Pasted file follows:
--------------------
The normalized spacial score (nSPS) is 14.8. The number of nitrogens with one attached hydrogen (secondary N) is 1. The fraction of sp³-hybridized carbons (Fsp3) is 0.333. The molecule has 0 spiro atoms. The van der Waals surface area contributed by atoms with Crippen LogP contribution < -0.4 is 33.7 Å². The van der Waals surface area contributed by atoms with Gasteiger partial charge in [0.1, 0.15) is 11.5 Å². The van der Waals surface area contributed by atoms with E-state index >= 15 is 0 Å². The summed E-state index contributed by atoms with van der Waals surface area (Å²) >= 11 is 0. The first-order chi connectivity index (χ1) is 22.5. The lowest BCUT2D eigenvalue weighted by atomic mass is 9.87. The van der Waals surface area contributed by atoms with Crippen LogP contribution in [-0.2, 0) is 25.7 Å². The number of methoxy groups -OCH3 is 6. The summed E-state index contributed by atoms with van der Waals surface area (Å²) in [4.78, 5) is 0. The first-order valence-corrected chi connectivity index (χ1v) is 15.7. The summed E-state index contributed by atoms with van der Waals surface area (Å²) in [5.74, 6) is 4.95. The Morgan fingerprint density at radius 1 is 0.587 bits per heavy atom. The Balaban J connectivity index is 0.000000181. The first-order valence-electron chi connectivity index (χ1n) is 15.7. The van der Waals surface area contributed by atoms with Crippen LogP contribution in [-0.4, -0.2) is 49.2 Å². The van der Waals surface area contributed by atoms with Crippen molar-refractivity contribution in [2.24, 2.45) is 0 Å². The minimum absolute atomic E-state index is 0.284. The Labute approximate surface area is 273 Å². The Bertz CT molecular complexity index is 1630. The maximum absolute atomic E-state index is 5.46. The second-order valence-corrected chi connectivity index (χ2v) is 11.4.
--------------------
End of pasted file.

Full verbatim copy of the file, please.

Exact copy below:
The normalized spacial score (nSPS) is 14.8. The number of nitrogens with one attached hydrogen (secondary N) is 1. The fraction of sp³-hybridized carbons (Fsp3) is 0.333. The molecule has 0 spiro atoms. The van der Waals surface area contributed by atoms with Crippen LogP contribution < -0.4 is 33.7 Å². The van der Waals surface area contributed by atoms with Gasteiger partial charge in [0.1, 0.15) is 11.5 Å². The van der Waals surface area contributed by atoms with E-state index >= 15 is 0 Å². The summed E-state index contributed by atoms with van der Waals surface area (Å²) >= 11 is 0. The first-order chi connectivity index (χ1) is 22.5. The lowest BCUT2D eigenvalue weighted by atomic mass is 9.87. The van der Waals surface area contributed by atoms with Crippen LogP contribution in [-0.2, 0) is 25.7 Å². The number of methoxy groups -OCH3 is 6. The summed E-state index contributed by atoms with van der Waals surface area (Å²) in [4.78, 5) is 0. The first-order valence-corrected chi connectivity index (χ1v) is 15.7. The summed E-state index contributed by atoms with van der Waals surface area (Å²) in [5.74, 6) is 4.95. The Morgan fingerprint density at radius 1 is 0.587 bits per heavy atom. The Balaban J connectivity index is 0.000000181. The first-order valence-electron chi connectivity index (χ1n) is 15.7. The van der Waals surface area contributed by atoms with Crippen LogP contribution in [-0.4, -0.2) is 49.2 Å². The van der Waals surface area contributed by atoms with Crippen molar-refractivity contribution in [2.24, 2.45) is 0 Å². The minimum absolute atomic E-state index is 0.284. The Labute approximate surface area is 273 Å². The Bertz CT molecular complexity index is 1630. The maximum absolute atomic E-state index is 5.46. The second-order valence-corrected chi connectivity index (χ2v) is 11.4.